Volodymyr Zelenskyy Gives Speech as Part of Cannes Film Festival Opening: 'We Continue Fighting'

"We will win in this war. Glory to Ukraine," Ukrainian President Volodymyr Zelenskyy said during a speech at the 2022 Cannes Film Festival's opening ceremony

Ukrainian President Volodymyr Zelenskyy makes a speech on evaluation the 22nd day of the Russia-Ukraine war during virtually addressing in Kyiv, Ukraine on March 17, 2022.
Ukrainian President Volodymyr Zelenskyy. Photo: Ukrainian Presidency/Handout/Anadolu Agency via Getty

Ukrainian President Volodymyr Zelenskyy addressed attendees at the opening ceremony for the 2022 Cannes Film Festival.

At the French film festival on Tuesday, Zelenskyy, 44, appeared via livestream on a big screen for a speech about the importance of cinema and fighting dictatorship. (Prior to taking office in May 2019, Zelenskyy was known for doing comedy sketches, serving as a producer and starring in movies.)

The remarks, which were met with a standing ovation, come as Russia and Vladimir Putin continue their invasion of Ukraine, which thrust the leader into the global spotlight during wartime.

"We continue fighting. We have no choice but to continue fighting for our freedom," he said, translated to English, according to Variety. He also added, "I'm sure that the dictator will lose. We will win in this war. Glory to Ukraine."

Per the Associated Press, Zelenskyy added, "We need a new Chaplin who will demonstrate that the cinema of our time is not silent. Today, the cinema is not silent. Remember these words. ... The power they've taken from the people will be returned to the people."

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Ahead of the annual festival, Cannes organizers issued a statement boycotting Russian delegations from participating in the event. They said, according to The Hollywood Reporter, "As the world has been hit by a heavy crisis in which a part of Europe finds itself in a state of war, the Festival de Cannes wishes to extend all its support to the people of Ukraine and all those who are in its territory."

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"However modest as it is, we join our voices with those who oppose this unacceptable situation and denounce the attitude of Russia and its leaders," they continued. "Our thoughts go out in particular to the Ukrainian artists and film industry professionals, as well as their families whose lives are now in danger. There are those whom we've never met, and those whom we've come to know and welcomed to Cannes, who came with works that say much about Ukraine's history and the present."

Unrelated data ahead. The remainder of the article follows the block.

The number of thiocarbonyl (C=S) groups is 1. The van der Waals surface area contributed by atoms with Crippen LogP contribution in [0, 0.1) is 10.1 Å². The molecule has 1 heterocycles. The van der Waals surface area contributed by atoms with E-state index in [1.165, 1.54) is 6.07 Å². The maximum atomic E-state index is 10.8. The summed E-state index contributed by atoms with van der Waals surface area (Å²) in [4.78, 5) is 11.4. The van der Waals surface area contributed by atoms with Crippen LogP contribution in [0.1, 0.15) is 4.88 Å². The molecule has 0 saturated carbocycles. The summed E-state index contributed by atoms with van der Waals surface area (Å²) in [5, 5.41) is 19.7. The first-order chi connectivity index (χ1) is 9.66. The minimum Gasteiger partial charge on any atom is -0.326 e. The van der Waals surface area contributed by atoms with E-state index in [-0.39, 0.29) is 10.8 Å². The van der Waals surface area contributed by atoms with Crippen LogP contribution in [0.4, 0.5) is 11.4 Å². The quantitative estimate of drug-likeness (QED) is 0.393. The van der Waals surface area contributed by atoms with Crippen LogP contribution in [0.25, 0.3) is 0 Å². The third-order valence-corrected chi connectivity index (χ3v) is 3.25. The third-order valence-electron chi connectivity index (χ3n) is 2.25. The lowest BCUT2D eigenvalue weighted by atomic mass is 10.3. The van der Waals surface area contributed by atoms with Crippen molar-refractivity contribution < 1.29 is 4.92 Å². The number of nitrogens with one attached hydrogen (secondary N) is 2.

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The statement added, "... Unless the war of assault ends in conditions that will satisfy the Ukrainian people, it has been decided that we will not welcome official Russian delegations nor accept the presence of anyone linked to the Russian government."

"However, we would like to salute the courage of all those in Russia who have taken risks to protest against the assault and invasion of Ukraine," the Cannes statement continued. "Among them are artists and film professionals who have never ceased to fight against the contemporary regime, who cannot be associated with these unbearable actions, and those who are bombing Ukraine."

"Loyal to its history that started in 1939 in resistance to the fascist and Nazi dictatorship, the Festival de Cannes will always serve artists and industry professionals that raise their voices to denounce violence, repression and injustices, for the main purpose to defend peace and liberty," the statement concluded.

Russia's attack on Ukraine continues after their forces launched a large-scale invasion on Feb. 24 — the first major land conflict in Europe in decades.

Details of the fighting change by the day, but hundreds of civilians have already been reported dead or wounded, including children. Millions of Ukrainians have also fled, the United Nations says.

The Russian attack on Ukraine is an evolving story, with information changing quickly. Follow PEOPLE's complete coverage of the war here, including stories from citizens on the ground and ways to help.

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